- The prescribing prevalence of oral anticoagulants (OACs) in patients with type 2 diabetes mellitus (T2DM) has increased markedly between 2001 and 2015.
- The increase was not consistent across different gender and age groups.
- There has been a clear shift in prescribing towards direct OACs (DOACs) compared with warfarin since their introduction to the UK market.
Why this matters
- This is the first study that evaluated the overall and stratified trend of OAC medication prescribing in patients with T2DM over a 15-year period.
- Findings warrant future studies to assess the safety of coadministration of OAC medications and antidiabetic therapy.
- This retrospective drug utilisation study used data from The Health Improvement Network (THIN) database, UK to evaluate the prescribing trends of OACs in 361,635 patients with T2DM from 2001-2015.
- Funding: None disclosed.
- 36,570 patients with T2DM were prescribed OACs from 2001 to 2015.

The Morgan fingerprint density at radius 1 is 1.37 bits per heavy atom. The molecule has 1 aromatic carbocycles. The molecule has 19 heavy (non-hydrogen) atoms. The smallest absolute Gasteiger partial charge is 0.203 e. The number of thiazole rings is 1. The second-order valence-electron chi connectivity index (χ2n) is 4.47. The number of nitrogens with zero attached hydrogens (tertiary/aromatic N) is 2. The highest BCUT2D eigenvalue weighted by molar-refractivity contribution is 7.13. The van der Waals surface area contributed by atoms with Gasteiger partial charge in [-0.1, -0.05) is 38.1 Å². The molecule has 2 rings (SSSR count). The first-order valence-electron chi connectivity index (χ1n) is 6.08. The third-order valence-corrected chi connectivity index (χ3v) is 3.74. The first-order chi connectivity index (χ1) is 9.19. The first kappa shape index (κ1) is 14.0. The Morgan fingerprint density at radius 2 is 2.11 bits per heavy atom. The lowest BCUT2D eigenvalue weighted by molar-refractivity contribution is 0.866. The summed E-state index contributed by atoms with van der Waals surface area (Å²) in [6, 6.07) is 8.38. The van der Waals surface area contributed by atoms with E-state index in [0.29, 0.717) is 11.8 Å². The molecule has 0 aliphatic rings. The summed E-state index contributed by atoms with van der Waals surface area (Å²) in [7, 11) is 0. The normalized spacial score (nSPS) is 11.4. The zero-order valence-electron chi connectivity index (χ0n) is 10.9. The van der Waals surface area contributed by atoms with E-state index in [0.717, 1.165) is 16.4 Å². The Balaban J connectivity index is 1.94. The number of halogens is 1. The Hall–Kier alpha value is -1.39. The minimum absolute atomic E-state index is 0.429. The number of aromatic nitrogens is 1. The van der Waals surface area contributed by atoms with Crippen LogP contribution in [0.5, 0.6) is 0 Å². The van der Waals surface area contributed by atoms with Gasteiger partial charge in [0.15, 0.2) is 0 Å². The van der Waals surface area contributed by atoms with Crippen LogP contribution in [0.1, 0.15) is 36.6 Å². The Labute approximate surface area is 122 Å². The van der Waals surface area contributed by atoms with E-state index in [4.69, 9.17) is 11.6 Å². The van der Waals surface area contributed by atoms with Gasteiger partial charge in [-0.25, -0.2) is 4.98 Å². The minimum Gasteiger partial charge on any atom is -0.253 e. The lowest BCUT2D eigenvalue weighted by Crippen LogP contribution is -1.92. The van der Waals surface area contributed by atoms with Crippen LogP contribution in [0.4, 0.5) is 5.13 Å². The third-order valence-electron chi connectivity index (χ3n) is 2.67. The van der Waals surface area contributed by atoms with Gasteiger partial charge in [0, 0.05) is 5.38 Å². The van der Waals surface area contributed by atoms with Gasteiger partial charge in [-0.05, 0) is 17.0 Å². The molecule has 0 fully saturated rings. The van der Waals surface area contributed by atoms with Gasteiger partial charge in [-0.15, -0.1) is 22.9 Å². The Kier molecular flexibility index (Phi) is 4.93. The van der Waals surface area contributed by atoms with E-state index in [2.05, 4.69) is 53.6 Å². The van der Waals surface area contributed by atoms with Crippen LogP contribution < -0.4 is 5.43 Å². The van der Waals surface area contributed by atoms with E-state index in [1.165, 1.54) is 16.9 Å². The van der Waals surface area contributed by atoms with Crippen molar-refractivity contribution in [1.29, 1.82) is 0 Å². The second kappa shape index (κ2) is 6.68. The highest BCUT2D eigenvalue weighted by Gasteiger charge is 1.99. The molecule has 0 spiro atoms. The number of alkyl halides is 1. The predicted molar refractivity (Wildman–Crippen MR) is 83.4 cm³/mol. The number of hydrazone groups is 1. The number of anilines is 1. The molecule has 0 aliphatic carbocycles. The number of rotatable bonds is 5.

- The prescribing prevalence of OACs increased by 50%, from 4.4 (95% CI, 4.2-4.6) per 100 persons in 2001 to 6.6 (95% CI, 6.5-6.7) per 100 persons in 2015.
- in men: overall increase of 54.3%.
- in women: overall increase of 47.5%.
- aged ≥75 years: increased from 7.1 to 11.6 per 100 persons.
- aged 65-74 years: increased from 5.7 to 6.5 per 100 persons.
- Warfarin was the most common OAC prescribed during the entire study period (86.3%) and its use declined by 14%, from 98.9 (95% CI, 98.4-99.4) per 100 persons in 2001 to 85.1 (95% CI, 84.6-85.7) per 100 persons in 2015.
- In contrast, there was a corresponding increase in the prescribing prevalence of DOACs from 0.1 (95% CI, 0.08-0.23) per 100 persons in 2010 to 17.6 (95% CI, 17.1-18.2) per 100 persons in 2015.
- Possibility of underestimation of OAC prescription.